The new spaces around and under the historic part of the theatre are simple and modern. In the end, they will certainly contrast with the original areas, but the differences in style will not harm the historic areas, as you can’t really see the modern areas from the historic, access between the two being only through standard doorways and a few arched openings.

Underneath the building is a warren of passageways with dressing room after dressing room. I hope they are planning to install directional signs, as this underground complex is like the underground areas at Radio City on a reduced scale.

The stage…is gargantuan…
If anyone ever complains that it is too small (and someone will someday—they always do) they need to…“go away.” There are well over fifty lines for flying scenery, an orchestra lift, a nice little room for storing the organ console, and a shelf way up high on the stage-right stagehouse wall for the organ’s Diaphone pipes.

As was promised by the architects and by David W. Packard, all the stage lighting in the auditorium used for live performances will be hidden from view when movies play, save perhaps on the front edge of the balcony. The racks of ubiquitous black cans we old theatre fans cringe at seeing on the walls will simply be invisible—either hidden in the ceiling beams, behind hatches in the ceiling, or sliding out of the way behind the original wrought iron false window grilles in the sidewalls. The integration of all this wizardry into the restored plasterwork and decorative painting is truly remarkable.

While my wife and I are planning to be there on the operatic Opening Night, I am equally looking forward to attending classic movies at this plush venue, as I have done for over a decade now at the Stanford in nearby Palo Alto.

If you like the Stanford, you’ll love the California. Having been designed by the same architectural firm in the 1920s, it is (and I mean this with complete respect) like the Stanford on steroids AND in drag!

William on October 10, 2003 at 4:22 pm

The Fox California is located at 345 South First Street. It seated 1749 people and was designed by the firm Weeks and Day in a Spanish Colonial design.

Manwithnoname on October 9, 2003 at 1:57 pm

We, Wagner Electric Sign Co., have been contracted to reproduce the marquee and blade for this historic theatre. You will be interested to know that the name has officially been changed. It was the Fox California, but is now called the California.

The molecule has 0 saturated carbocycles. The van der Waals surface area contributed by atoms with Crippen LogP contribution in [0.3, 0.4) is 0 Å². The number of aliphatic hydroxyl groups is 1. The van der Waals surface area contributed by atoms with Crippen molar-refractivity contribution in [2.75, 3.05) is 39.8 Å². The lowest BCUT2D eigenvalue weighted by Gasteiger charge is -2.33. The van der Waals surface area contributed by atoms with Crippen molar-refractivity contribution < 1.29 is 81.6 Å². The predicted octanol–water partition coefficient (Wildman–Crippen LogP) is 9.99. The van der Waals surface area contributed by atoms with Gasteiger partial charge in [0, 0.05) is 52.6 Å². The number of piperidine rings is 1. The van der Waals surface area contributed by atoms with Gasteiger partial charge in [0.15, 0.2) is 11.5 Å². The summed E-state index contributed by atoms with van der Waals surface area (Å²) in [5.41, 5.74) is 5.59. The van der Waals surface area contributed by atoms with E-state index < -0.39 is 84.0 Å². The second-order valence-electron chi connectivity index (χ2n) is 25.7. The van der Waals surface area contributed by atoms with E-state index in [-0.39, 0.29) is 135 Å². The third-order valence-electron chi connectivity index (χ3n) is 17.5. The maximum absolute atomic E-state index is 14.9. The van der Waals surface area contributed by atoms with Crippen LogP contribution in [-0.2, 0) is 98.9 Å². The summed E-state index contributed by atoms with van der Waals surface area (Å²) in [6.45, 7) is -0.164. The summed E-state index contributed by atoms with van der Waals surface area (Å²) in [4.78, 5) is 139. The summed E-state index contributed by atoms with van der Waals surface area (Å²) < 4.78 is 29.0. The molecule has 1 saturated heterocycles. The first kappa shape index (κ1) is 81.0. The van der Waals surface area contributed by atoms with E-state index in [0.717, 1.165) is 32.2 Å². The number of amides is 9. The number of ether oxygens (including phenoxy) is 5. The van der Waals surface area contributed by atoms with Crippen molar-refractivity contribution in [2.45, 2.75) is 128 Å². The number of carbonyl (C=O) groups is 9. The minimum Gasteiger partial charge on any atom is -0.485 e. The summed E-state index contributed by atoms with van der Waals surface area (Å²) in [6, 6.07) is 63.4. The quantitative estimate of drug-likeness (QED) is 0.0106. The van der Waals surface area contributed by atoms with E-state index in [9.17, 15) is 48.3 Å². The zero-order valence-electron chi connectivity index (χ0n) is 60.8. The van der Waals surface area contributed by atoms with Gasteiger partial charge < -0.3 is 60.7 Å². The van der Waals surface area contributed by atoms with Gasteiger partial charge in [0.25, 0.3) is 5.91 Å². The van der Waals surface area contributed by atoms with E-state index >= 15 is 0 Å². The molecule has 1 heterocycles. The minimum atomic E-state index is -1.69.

We are patterning the blade after the original that is now on the California Theatre in Dunsmuir, CA. The marquee was distroyed years ago and we will pattern the reproduction on photographs.

GaryParks on August 17, 2002 at 4:51 pm

Construction update:

All remnants of 1950s remodeling in the entranceway have now been removed and steel studs are in place for replication of the original postercase arrangement.

The facade is covered in scaffolding and a protective debris/dust shroud for restoration work.

Work proceeds on the new courtyard area next to the entrance. The concrete wall which will be a backdrop for a fountain is now in place.

The lower courses of the new stagehouse are being constructed.

A new double layer roof, which will soundproof the auditorium from the sound of jets overhead (Downtown San Jose is in the flightpath of San Jose International Airport), is being built, replacing the original wooden roof.

Meanwhile, at an offsite location, restoration of the auditorium and lobby organs continues.

GaryParks on April 27, 2002 at 6:54 pm

The architects of the Fox (California)were Charles Peter Weeks and William Day. The theatre began life as part of the West Coast Theatre chain, which was soon added to the William Fox empire. The marquee shown in the photo dates from 1957, when the theatre underwent a facade and lobby redecoration, and the name of the theatre was shortened to FOX. Restoration plans call for replication of the original California rectangular marquee and replication of original lightbulb vertical sign, which is one of a number of identical “California” verticals manufactured for the West Coast chain, featuring lightbulb outlining in a California poppy motif.

Also part of the restoration will be a Wurlitzer organ in the auditorium, AND a smaller restored Wurlitzer in the lobby. This will be the first time since demolition of the San Francisco Fox that a Bay Area movie palace will have a lobby organ.

I was privileged to be a tour docent in this theatre at various times from 1991-1993, and took hundreds of fascinated citizens through the building. It was an experience I will always treasure.

RonPierce on January 13, 2002 at 3:49 am

San Jose, California Fox: Local preservation society:
See continuity newsletter, Fall 2001,
Fox Theatre groundbreaking, p. 8. For great architectural drawings check out:
1904 vintage Jose Theatre: then go to Historic Jose Theatre box and at the bottom of that box you will see
Update! City Council Agrees to 10- year lease with improv comedy club.